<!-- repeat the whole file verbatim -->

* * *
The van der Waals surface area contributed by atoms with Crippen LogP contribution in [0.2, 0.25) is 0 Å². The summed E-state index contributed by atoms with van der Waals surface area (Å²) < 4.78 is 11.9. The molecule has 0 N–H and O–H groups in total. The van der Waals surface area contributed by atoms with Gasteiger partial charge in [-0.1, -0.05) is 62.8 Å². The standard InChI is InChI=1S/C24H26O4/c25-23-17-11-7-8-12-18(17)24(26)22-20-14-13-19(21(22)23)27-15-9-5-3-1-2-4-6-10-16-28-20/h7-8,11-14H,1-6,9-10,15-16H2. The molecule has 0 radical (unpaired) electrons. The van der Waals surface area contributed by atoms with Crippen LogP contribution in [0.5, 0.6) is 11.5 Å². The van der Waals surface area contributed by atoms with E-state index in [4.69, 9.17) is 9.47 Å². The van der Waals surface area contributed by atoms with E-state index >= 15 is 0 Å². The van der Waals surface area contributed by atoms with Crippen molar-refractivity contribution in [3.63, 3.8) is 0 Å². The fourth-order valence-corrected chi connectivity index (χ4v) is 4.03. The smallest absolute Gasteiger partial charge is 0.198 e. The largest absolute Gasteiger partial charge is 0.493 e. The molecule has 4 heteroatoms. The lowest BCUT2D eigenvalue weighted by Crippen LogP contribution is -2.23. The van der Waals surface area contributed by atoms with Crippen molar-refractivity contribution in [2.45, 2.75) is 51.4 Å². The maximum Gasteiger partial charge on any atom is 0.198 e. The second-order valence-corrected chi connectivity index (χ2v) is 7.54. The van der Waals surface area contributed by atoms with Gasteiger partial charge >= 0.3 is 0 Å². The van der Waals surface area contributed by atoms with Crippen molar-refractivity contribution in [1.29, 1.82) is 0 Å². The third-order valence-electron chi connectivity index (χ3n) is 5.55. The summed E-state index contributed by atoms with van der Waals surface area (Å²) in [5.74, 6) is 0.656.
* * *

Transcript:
The van der Waals surface area contributed by atoms with Crippen LogP contribution in [0.2, 0.25) is 0 Å². The summed E-state index contributed by atoms with van der Waals surface area (Å²) < 4.78 is 11.9. The molecule has 0 N–H and O–H groups in total. The van der Waals surface area contributed by atoms with Gasteiger partial charge in [-0.1, -0.05) is 62.8 Å². The standard InChI is InChI=1S/C24H26O4/c25-23-17-11-7-8-12-18(17)24(26)22-20-14-13-19(21(22)23)27-15-9-5-3-1-2-4-6-10-16-28-20/h7-8,11-14H,1-6,9-10,15-16H2. The molecule has 0 radical (unpaired) electrons. The van der Waals surface area contributed by atoms with Crippen LogP contribution in [0.5, 0.6) is 11.5 Å². The van der Waals surface area contributed by atoms with E-state index in [4.69, 9.17) is 9.47 Å². The van der Waals surface area contributed by atoms with E-state index >= 15 is 0 Å². The van der Waals surface area contributed by atoms with Crippen molar-refractivity contribution in [3.63, 3.8) is 0 Å². The fourth-order valence-corrected chi connectivity index (χ4v) is 4.03. The smallest absolute Gasteiger partial charge is 0.198 e. The largest absolute Gasteiger partial charge is 0.493 e. The molecule has 4 heteroatoms. The lowest BCUT2D eigenvalue weighted by Crippen LogP contribution is -2.23. The van der Waals surface area contributed by atoms with Crippen molar-refractivity contribution in [2.45, 2.75) is 51.4 Å². The maximum Gasteiger partial charge on any atom is 0.198 e. The second-order valence-corrected chi connectivity index (χ2v) is 7.54. The van der Waals surface area contributed by atoms with Gasteiger partial charge >= 0.3 is 0 Å². The van der Waals surface area contributed by atoms with Crippen molar-refractivity contribution in [1.29, 1.82) is 0 Å². The third-order valence-electron chi connectivity index (χ3n) is 5.55. The summed E-state index contributed by atoms with van der Waals surface area (Å²) in [5.74, 6) is 0.656.